PHCN privatisation: Need to back BPE success trend

Power Plant

Power Plant

IF there is anything in recent time that gladdens the heart of economic managers, genuine friends and sincere lovers of Africa’s largest economy, Nigeria, it is the eventual freedom from the burden of wasteful funding of the Power Holding Company of Nigeria (PHCN), achieved through successful privatisation exercise of the electricity behemoth.

Thanks to the present management of Bureau of Public Enterprises (BPE) led by its Director-General Benjamin Dikki, that fixed it via one of the most skillfully managed, transparent and competitive bidding. The government can now concentrate on the proper job of administering the country while the successor companies of the defunct PHCN can henceforth focus deservedly on that specialisation of making electricity available to Nigerians.

The importance of stable Power sector to the growth and development of any economy is unquantifiable. No meaningful investment can operate optimally in the absence of steady and affordable electrical energy. Similarly, no nation existing or defunct has industrialised without meeting up with the electricity needs of the entrepreneurs. Consequently, economy pundits have been using all avenues to call on the government to explore means of turning around the power sector insisting that it holds the key to the nation’s quantum leap into the league of developed nations. Here comes the modern economic theories recommendation to exit the power system quagmire—privatisation!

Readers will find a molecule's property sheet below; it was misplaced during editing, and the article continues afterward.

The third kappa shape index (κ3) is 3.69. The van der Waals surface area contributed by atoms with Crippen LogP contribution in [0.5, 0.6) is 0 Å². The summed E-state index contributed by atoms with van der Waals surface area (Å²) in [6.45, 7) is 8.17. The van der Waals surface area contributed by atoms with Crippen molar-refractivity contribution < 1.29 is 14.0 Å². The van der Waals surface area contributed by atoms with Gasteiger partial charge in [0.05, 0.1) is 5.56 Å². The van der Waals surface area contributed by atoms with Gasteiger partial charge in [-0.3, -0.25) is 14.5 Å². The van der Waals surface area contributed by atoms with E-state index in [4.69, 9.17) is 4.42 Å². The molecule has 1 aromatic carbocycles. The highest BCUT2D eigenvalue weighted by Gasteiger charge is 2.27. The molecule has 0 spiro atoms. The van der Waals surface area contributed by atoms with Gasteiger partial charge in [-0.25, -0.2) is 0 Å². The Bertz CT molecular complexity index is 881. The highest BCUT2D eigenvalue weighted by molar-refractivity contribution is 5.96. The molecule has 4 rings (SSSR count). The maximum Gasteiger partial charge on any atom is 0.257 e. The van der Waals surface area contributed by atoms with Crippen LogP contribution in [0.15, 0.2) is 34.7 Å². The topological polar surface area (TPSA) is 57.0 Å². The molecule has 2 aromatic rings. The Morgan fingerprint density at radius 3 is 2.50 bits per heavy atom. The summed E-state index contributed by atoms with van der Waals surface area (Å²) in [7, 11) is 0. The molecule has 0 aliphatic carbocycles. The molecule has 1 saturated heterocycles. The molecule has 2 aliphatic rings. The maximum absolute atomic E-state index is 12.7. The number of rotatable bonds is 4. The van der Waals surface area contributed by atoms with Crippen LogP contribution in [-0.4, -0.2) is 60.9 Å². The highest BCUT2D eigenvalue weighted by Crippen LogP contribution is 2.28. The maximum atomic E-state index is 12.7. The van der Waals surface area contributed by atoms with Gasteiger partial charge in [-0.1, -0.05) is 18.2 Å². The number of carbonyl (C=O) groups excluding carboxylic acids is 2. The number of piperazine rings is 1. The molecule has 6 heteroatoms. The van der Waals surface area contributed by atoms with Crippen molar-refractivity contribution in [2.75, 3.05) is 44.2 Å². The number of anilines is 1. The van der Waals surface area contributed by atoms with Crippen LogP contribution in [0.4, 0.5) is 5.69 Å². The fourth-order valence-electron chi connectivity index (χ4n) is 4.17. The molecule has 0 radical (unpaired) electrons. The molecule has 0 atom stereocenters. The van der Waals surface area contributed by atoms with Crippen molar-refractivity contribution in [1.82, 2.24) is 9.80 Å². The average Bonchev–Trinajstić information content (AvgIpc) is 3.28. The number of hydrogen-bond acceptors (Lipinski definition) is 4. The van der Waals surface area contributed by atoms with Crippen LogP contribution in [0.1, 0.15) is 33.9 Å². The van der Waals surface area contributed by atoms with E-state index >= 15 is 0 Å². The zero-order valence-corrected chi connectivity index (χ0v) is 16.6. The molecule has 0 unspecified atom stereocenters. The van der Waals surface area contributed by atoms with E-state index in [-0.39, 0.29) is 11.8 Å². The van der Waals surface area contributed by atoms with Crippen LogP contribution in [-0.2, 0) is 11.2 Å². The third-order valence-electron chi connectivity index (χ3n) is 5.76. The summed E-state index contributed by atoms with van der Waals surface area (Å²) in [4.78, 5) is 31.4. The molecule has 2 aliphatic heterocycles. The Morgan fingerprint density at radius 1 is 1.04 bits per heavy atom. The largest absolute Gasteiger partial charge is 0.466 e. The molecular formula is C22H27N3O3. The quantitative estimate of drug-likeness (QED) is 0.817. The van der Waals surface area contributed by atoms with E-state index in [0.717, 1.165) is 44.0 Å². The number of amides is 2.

This explains the euphoria that greeted the success of the privatisation of PHCN in some quarters, as it marks the beginning of the journey for the much anticipated power sufficiency. PHCN, according to a report of Coalition of Network against Corruption, a civil society organisation, is one of the most mismanaged government establishments. “In spite of huge fund allocation it receives from the Federal Government and the bulk revenue it generates, the electricity company could neither stabilise power supply in the country nor pay for gas it consumes,” says the report.